Marshrutka to Garni waiting to fill
Memorial in Garni: the statue of the unknown soldier in memory of the victims from Garni in World War II
Peaceful village road of Garni with walnut trees
Entrance to the Temple of Garni is very busy

Garni Temple – An Alluring Place

Wonderfully built – of course- on a cliff edge above the  Azat rivers gorge with a breathtaking view onto the mountainous surroundings. I think its true that this is one of the nicest places around Yerevan.  Maybe the fact that it is a temple and not a monastery makes already an entlightening difference.  I left the marshrutka one stop earlier so I could walk through the Garni village along the street shadowed by massive walnut trees and pay a visit to hte memorial of the second world war. Soon as I turned left to towards the temple it became crowded and busy, busses, taxis and cars that carry the tourists in large numbers. Entrance  fee to the temple is 1500 Dram. On the left hand side right before the entrance there is a restaurant with an open air terrace overlooking the gorge and serving  Armenian food and great local wine that really tastes like the grapes it is made from (I had a red one, a glas is 2000 Dram but definitely worth it). The temple dates back to the first century, it is a greek style building with 24 columns around representing the hours of a day. Nearby are the remains of a roman-like bathhouse and a place where a church used to be, only the base has survived. All in all it is a magic place and I spent about two hours just siting there and enjoying the location and the view – half of it with that wonderful wine on the terrace.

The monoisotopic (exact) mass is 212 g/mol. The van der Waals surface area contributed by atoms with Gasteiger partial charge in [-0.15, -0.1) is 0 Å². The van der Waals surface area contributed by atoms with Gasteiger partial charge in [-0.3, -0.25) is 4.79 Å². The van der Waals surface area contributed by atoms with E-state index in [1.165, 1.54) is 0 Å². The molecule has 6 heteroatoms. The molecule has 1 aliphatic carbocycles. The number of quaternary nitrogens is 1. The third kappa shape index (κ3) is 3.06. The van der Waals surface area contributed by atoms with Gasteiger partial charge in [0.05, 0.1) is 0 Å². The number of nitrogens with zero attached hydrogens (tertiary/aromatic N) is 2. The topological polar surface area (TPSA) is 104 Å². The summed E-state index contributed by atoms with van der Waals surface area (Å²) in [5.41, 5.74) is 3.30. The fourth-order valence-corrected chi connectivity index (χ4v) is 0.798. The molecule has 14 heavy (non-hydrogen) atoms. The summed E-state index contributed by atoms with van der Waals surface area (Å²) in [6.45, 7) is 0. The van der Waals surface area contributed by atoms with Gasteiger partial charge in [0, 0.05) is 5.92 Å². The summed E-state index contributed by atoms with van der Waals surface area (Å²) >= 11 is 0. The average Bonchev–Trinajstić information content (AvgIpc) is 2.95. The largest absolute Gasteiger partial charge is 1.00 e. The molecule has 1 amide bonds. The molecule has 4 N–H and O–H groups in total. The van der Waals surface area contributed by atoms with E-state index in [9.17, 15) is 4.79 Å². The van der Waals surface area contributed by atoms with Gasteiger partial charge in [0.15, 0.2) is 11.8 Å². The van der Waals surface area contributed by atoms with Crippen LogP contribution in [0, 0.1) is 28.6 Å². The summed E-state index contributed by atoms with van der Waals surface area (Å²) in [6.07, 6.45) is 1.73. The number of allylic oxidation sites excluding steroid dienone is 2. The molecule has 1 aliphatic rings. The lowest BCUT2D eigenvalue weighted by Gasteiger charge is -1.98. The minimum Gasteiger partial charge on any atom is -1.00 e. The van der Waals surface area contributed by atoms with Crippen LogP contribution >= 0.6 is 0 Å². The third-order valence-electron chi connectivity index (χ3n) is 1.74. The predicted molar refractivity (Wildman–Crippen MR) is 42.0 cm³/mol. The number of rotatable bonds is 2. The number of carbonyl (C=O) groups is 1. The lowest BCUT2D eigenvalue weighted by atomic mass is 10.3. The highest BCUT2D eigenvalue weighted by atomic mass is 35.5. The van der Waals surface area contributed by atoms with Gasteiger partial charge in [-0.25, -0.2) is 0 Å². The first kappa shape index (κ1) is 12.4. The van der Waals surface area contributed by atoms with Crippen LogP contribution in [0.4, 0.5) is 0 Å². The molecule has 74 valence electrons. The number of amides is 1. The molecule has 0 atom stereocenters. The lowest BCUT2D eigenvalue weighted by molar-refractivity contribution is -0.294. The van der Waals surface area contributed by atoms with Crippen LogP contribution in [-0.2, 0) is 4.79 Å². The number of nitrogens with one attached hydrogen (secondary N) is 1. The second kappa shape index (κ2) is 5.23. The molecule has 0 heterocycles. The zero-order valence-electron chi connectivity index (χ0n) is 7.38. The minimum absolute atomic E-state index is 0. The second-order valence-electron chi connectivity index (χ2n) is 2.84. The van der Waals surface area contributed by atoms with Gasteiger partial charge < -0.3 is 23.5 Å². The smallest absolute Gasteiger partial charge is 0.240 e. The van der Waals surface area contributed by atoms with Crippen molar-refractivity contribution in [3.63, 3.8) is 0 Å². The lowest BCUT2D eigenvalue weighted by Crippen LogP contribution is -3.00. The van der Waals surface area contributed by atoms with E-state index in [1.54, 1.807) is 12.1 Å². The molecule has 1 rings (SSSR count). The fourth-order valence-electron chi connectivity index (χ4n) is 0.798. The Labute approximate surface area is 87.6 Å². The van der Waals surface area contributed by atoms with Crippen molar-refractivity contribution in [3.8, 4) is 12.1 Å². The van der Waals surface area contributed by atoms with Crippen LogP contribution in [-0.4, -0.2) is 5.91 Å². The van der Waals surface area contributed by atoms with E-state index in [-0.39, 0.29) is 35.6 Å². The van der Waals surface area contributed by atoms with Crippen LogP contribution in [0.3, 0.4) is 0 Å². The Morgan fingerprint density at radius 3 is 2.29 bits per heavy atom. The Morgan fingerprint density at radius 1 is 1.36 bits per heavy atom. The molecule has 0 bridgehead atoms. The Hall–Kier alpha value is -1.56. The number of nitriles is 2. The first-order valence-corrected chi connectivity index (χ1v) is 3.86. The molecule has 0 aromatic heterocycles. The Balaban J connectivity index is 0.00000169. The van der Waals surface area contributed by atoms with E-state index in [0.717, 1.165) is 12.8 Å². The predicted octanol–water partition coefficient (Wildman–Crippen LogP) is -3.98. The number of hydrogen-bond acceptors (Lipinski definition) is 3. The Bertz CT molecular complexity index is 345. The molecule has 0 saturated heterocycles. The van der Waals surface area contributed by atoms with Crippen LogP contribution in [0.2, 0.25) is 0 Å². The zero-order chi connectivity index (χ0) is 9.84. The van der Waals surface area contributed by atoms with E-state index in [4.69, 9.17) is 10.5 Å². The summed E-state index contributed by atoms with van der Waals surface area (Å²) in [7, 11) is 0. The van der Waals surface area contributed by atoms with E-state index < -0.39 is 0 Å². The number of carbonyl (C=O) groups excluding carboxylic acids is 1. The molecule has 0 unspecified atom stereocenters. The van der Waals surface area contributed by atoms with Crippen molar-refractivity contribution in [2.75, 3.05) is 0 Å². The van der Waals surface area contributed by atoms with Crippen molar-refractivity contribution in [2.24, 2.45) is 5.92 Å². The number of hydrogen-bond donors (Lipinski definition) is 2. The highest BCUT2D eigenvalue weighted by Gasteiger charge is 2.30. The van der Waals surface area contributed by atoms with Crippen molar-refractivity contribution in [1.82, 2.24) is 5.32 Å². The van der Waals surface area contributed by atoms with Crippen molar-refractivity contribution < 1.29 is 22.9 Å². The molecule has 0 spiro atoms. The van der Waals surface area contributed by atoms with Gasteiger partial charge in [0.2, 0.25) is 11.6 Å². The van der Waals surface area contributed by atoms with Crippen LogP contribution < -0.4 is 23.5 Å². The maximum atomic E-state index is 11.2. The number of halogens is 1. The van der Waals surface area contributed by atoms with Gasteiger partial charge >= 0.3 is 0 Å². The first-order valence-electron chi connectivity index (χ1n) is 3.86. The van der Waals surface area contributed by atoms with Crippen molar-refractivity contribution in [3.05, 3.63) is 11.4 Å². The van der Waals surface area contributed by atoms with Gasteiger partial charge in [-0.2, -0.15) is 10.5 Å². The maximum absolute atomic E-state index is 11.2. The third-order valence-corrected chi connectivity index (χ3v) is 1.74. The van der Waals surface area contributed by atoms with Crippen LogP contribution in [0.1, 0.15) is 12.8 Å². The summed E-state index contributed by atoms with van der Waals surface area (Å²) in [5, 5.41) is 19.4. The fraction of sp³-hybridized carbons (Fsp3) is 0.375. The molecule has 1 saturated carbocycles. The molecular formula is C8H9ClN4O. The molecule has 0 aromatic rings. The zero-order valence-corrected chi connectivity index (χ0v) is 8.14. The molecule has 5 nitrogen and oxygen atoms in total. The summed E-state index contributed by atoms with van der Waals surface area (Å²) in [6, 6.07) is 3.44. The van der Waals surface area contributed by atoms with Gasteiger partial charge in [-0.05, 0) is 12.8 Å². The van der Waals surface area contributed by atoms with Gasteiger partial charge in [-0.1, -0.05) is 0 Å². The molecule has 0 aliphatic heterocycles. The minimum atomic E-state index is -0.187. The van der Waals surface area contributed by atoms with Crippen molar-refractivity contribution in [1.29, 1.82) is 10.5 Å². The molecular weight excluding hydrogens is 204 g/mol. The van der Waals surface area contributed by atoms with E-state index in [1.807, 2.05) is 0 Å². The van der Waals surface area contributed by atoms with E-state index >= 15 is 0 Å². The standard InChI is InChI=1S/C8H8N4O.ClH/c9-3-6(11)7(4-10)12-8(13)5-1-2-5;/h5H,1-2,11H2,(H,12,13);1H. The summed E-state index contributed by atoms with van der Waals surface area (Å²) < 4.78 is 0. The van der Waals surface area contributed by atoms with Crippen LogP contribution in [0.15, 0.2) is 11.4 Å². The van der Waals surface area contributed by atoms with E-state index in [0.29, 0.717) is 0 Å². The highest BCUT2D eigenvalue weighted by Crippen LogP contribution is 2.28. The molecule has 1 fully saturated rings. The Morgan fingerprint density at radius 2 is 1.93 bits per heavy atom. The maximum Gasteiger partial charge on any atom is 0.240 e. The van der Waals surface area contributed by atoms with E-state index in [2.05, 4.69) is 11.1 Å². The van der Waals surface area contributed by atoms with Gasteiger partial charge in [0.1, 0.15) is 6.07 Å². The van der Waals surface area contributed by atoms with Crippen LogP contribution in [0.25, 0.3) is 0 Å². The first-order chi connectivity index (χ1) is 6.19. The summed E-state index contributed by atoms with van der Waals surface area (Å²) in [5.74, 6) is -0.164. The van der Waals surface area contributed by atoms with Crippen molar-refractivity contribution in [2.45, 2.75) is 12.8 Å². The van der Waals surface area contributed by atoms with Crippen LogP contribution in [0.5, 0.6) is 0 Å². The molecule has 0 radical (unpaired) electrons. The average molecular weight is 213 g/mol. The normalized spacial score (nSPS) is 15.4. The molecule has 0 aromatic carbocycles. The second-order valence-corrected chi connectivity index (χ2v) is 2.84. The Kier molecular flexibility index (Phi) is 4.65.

Nearby is the Geghard Monastry which I heard is worth a visit too but I did not go. More importantly there is a path leading down into the gorge to that little stream. Also I saw other paths from the distance which means in this area its possible to go for a nice hike.  It is very temptimg to dive down where the water is or climb up on the other side of the gorge on one of the mountains there.  So I have to come back ! This time I unfortunately did not have enough time for a hike.

Garni Temple
View to thewest from Garni Temple
View to the east from Garni Temple
The path down into the gorge of Azat river – to be explored!
A glass of local wine and a wonderful view ( I had some some home-made Dolma too)

A few days later I had  the perfect cycling experience to make up for Saturdays nightmare attempt to cycle to Garni and little later a wonderful hike through the National Park of Dilijan.

Read more at Hiking and Biking

  1. Monika Monika

    You are still alive – inspite of your “bike approach” to the Garni temple. Luckily the cars and lorries have to drive slowly, too… on roads with potholes… 🙂

    Thank you for this lively report.

  2. Esther Esther

    Thank you Monika, always nice to read from you. Yes I am still alive even though the hot weather starting to kill me. …